By Alex Mills
Some politicians have questioned recently one of the more successful oil and gas regulatory programs in Texas – a program so successful that it has been copied by many states.
The program is called the Oil and Gas Regulatory and Cleanup (OGRC) Fund, and it is designed to finance, though oil and gas industry fees and fines, the plugging of orphaned wells and cleanup abandoned sites.
The fund actually started in 1984 at the beginning of the first crash of the oil and gas industry after the rise in prices during the 1970s and early 1980s. Crude oil prices rose from $3 per barrel to $7 in 1973 to 1975, and then again from 1979 to 1981, eventually reaching more than $30.
Virtually everyone assumed that oil prices would rise forever and never decline. However, as prices began to fall because of an oversupply of oil it became uneconomical to keep many high-cost wells producing. The number of wells that were not producing grew. The oil and gas industry believed that prices would rebound, and the wells would become economic again. Regulators and legislators were convinced that these wells were still assets to the operators and the state, and should not be plugged and lost forever.
Industry agreed to pay a $100 fee per well into the newly created Well Plugging Fund if the state had to come in and plug them.
Oil prices fell to a low of $10 per barrel in 1986. The depression continued, and the number of orphaned wells grew. In 1991, the Texas Legislature passed a bill that increased the fees on the oil and gas industry and set a cap of $10 million on the fund. The cap has increased twice to $30 million today.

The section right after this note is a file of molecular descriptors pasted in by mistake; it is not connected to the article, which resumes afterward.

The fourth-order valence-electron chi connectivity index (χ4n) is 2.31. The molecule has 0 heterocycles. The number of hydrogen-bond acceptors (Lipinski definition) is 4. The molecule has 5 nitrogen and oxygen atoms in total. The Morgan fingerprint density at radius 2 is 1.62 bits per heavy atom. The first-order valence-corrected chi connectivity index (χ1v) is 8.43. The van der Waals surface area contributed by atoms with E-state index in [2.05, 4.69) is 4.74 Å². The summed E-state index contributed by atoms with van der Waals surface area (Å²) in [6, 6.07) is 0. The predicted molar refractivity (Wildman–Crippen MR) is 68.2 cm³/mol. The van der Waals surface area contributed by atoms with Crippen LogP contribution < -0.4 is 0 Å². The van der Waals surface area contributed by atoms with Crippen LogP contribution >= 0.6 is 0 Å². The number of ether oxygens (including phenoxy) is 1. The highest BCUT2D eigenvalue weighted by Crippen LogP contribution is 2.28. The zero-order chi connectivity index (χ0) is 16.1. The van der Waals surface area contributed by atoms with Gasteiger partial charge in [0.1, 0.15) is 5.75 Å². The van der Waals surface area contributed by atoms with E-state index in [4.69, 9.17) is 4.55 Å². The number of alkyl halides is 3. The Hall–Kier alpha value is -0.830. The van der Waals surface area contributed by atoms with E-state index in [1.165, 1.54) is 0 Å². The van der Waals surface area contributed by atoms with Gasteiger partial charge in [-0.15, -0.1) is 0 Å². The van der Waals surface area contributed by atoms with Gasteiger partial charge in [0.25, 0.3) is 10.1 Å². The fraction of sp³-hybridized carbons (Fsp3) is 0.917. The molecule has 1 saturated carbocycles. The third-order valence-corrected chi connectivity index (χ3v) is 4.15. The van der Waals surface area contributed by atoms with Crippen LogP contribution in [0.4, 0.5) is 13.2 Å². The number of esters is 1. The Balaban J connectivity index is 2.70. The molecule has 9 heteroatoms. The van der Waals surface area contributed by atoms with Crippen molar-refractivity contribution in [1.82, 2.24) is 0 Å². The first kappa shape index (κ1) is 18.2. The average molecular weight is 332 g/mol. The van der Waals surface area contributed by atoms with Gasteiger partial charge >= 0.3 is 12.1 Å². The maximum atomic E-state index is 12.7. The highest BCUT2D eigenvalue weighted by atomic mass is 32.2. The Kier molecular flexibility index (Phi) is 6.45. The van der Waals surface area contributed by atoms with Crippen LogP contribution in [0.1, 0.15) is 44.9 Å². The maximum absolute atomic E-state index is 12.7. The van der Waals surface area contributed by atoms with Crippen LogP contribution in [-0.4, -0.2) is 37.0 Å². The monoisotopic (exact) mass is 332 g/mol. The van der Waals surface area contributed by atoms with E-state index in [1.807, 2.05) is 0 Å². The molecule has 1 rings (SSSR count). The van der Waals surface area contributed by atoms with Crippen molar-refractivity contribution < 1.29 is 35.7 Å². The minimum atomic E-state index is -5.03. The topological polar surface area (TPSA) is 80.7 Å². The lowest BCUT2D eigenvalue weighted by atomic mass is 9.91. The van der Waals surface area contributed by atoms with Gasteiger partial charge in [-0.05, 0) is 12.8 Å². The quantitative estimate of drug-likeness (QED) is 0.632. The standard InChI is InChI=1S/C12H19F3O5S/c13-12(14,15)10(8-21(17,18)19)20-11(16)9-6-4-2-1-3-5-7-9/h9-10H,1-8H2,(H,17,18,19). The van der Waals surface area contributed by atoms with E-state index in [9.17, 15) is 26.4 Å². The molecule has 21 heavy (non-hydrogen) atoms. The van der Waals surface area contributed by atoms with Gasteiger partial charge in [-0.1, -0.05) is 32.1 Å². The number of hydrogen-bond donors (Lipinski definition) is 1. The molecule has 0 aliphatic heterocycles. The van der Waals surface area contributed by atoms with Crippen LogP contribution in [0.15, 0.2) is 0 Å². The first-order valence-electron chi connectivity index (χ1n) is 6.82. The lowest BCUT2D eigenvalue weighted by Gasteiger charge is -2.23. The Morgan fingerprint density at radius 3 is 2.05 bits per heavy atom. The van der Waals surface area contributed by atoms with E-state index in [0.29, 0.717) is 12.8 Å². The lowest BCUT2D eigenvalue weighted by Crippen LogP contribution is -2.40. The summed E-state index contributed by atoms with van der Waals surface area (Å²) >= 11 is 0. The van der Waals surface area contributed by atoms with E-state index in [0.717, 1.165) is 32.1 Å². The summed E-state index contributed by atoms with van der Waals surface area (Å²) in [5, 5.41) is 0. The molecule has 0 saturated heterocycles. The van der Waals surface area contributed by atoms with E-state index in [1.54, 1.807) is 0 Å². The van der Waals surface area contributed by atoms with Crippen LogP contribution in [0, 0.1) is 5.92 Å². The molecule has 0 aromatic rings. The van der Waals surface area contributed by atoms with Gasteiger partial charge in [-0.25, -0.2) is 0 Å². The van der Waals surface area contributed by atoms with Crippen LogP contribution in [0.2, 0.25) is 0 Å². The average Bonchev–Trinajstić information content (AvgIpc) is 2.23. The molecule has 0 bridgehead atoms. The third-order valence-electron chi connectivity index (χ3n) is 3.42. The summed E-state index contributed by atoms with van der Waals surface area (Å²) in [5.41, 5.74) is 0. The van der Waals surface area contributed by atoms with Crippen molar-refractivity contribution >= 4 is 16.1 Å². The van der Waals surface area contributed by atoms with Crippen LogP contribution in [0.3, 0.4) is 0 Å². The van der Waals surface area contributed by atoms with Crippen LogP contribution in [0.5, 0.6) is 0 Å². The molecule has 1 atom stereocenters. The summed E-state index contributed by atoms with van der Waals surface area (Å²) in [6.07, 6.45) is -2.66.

From fiscal year 1984 to fiscal year 1991, the Railroad Commission (RRC) plugged 4,078 wells at a cost of $16 million, and 31,582 wells at a cost of $243 million from fiscal year 1992 to 2016. Additionally, the RRC has cleaned up 5,961 sites at a cost of $75 million.
RRC records shows that as of Aug. 31 there were 436,309 oil and gas wells in Texas: 320,242 active and 116,067 inactive, with 9 percent considered orphaned.
Historically, the number of orphaned wells has been declining since 2003 when there were 18,735 wells scheduled to be plugged by the RRC to 7,038 in 2010. Orphaned wells have increased to 10,161 in August with the decline in commodity prices.
The Texas Legislature requires the RRC to issue a report each year on the OGRC, and the most recent report was issued on Dec. 6 for fiscal year 2016. “It is important to understand that the number of orphan wells is a dynamic number that changes daily, as wells are place into and out of compliance,” the report stated.
“The Commission’s regulatory goals are to eliminate the threat of pollution posed by orphaned unplugged wells and to minimize the number of orphan wells requiring plugging,” the report stated.
The OGRC has been successful in preventing the premature plugging of thousands of wells since 1984. Millions of dollars have been added to the state’s tax base through increased oil and natural gas production with no expense to the state.
Alex Mills is President of the Texas Alliance of Energy Producers. The opinions expressed are solely of the author.